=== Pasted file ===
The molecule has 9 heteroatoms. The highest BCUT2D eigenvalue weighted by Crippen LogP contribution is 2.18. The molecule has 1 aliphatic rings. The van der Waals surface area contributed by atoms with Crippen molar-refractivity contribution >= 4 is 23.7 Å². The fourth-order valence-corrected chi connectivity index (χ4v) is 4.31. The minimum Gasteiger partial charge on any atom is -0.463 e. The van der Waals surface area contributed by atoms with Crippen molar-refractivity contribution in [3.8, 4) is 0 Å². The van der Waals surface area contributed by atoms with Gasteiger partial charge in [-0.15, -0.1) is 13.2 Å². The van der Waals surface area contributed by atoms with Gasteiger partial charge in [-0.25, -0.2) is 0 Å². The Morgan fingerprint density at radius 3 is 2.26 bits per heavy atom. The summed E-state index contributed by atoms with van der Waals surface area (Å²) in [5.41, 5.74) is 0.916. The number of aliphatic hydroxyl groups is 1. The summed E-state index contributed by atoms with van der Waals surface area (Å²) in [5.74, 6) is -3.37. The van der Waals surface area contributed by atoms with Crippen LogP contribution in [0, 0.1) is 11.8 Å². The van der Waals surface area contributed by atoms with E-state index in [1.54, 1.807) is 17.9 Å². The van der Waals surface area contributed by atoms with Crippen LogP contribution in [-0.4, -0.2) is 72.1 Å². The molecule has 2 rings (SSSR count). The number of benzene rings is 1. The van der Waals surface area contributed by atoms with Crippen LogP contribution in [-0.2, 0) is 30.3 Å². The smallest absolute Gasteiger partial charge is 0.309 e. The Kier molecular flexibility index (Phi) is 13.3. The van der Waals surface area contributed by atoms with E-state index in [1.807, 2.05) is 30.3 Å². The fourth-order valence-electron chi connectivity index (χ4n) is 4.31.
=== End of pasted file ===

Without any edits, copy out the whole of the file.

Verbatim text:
The molecule has 9 heteroatoms. The highest BCUT2D eigenvalue weighted by Crippen LogP contribution is 2.18. The molecule has 1 aliphatic rings. The van der Waals surface area contributed by atoms with Crippen molar-refractivity contribution >= 4 is 23.7 Å². The fourth-order valence-corrected chi connectivity index (χ4v) is 4.31. The minimum Gasteiger partial charge on any atom is -0.463 e. The van der Waals surface area contributed by atoms with Crippen molar-refractivity contribution in [3.8, 4) is 0 Å². The van der Waals surface area contributed by atoms with Gasteiger partial charge in [-0.15, -0.1) is 13.2 Å². The van der Waals surface area contributed by atoms with Gasteiger partial charge in [-0.25, -0.2) is 0 Å². The Morgan fingerprint density at radius 3 is 2.26 bits per heavy atom. The summed E-state index contributed by atoms with van der Waals surface area (Å²) in [5.41, 5.74) is 0.916. The number of aliphatic hydroxyl groups is 1. The summed E-state index contributed by atoms with van der Waals surface area (Å²) in [5.74, 6) is -3.37. The van der Waals surface area contributed by atoms with Crippen LogP contribution in [0, 0.1) is 11.8 Å². The van der Waals surface area contributed by atoms with E-state index in [1.54, 1.807) is 17.9 Å². The van der Waals surface area contributed by atoms with Crippen LogP contribution in [-0.4, -0.2) is 72.1 Å². The molecule has 2 rings (SSSR count). The number of benzene rings is 1. The van der Waals surface area contributed by atoms with Crippen LogP contribution in [-0.2, 0) is 30.3 Å². The smallest absolute Gasteiger partial charge is 0.309 e. The Kier molecular flexibility index (Phi) is 13.3. The van der Waals surface area contributed by atoms with E-state index in [1.807, 2.05) is 30.3 Å². The fourth-order valence-electron chi connectivity index (χ4n) is 4.31.